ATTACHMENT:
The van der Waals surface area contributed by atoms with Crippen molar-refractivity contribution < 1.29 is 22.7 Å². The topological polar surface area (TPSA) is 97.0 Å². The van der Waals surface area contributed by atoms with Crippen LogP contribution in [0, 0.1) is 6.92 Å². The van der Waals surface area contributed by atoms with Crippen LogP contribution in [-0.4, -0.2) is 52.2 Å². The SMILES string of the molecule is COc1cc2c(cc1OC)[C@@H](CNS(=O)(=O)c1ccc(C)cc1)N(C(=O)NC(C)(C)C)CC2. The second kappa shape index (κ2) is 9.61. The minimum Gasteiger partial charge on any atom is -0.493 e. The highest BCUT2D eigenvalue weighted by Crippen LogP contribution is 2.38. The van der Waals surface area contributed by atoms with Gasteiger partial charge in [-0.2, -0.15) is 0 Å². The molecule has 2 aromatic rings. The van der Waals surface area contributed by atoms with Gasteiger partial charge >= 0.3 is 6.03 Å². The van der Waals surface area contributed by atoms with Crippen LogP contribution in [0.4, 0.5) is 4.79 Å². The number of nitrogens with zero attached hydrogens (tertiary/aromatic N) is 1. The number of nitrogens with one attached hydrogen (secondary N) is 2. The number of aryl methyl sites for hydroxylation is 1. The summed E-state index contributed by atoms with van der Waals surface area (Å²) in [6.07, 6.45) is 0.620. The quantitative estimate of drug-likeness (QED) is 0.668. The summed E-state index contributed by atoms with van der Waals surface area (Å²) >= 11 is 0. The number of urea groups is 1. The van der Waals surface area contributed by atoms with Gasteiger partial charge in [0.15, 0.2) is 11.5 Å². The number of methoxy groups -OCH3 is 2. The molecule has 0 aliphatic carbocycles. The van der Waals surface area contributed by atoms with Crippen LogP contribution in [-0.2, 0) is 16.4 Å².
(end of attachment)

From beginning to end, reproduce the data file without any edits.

The van der Waals surface area contributed by atoms with Crippen molar-refractivity contribution < 1.29 is 22.7 Å². The topological polar surface area (TPSA) is 97.0 Å². The van der Waals surface area contributed by atoms with Crippen LogP contribution in [0, 0.1) is 6.92 Å². The van der Waals surface area contributed by atoms with Crippen LogP contribution in [-0.4, -0.2) is 52.2 Å². The SMILES string of the molecule is COc1cc2c(cc1OC)[C@@H](CNS(=O)(=O)c1ccc(C)cc1)N(C(=O)NC(C)(C)C)CC2. The second kappa shape index (κ2) is 9.61. The minimum Gasteiger partial charge on any atom is -0.493 e. The highest BCUT2D eigenvalue weighted by Crippen LogP contribution is 2.38. The van der Waals surface area contributed by atoms with Gasteiger partial charge in [-0.2, -0.15) is 0 Å². The molecule has 2 aromatic rings. The van der Waals surface area contributed by atoms with Gasteiger partial charge >= 0.3 is 6.03 Å². The van der Waals surface area contributed by atoms with Crippen LogP contribution in [0.4, 0.5) is 4.79 Å². The number of nitrogens with zero attached hydrogens (tertiary/aromatic N) is 1. The number of nitrogens with one attached hydrogen (secondary N) is 2. The number of aryl methyl sites for hydroxylation is 1. The summed E-state index contributed by atoms with van der Waals surface area (Å²) in [6.07, 6.45) is 0.620. The quantitative estimate of drug-likeness (QED) is 0.668. The summed E-state index contributed by atoms with van der Waals surface area (Å²) >= 11 is 0. The number of urea groups is 1. The van der Waals surface area contributed by atoms with Gasteiger partial charge in [0.15, 0.2) is 11.5 Å². The number of methoxy groups -OCH3 is 2. The molecule has 0 aliphatic carbocycles. The van der Waals surface area contributed by atoms with Crippen LogP contribution in [-0.2, 0) is 16.4 Å².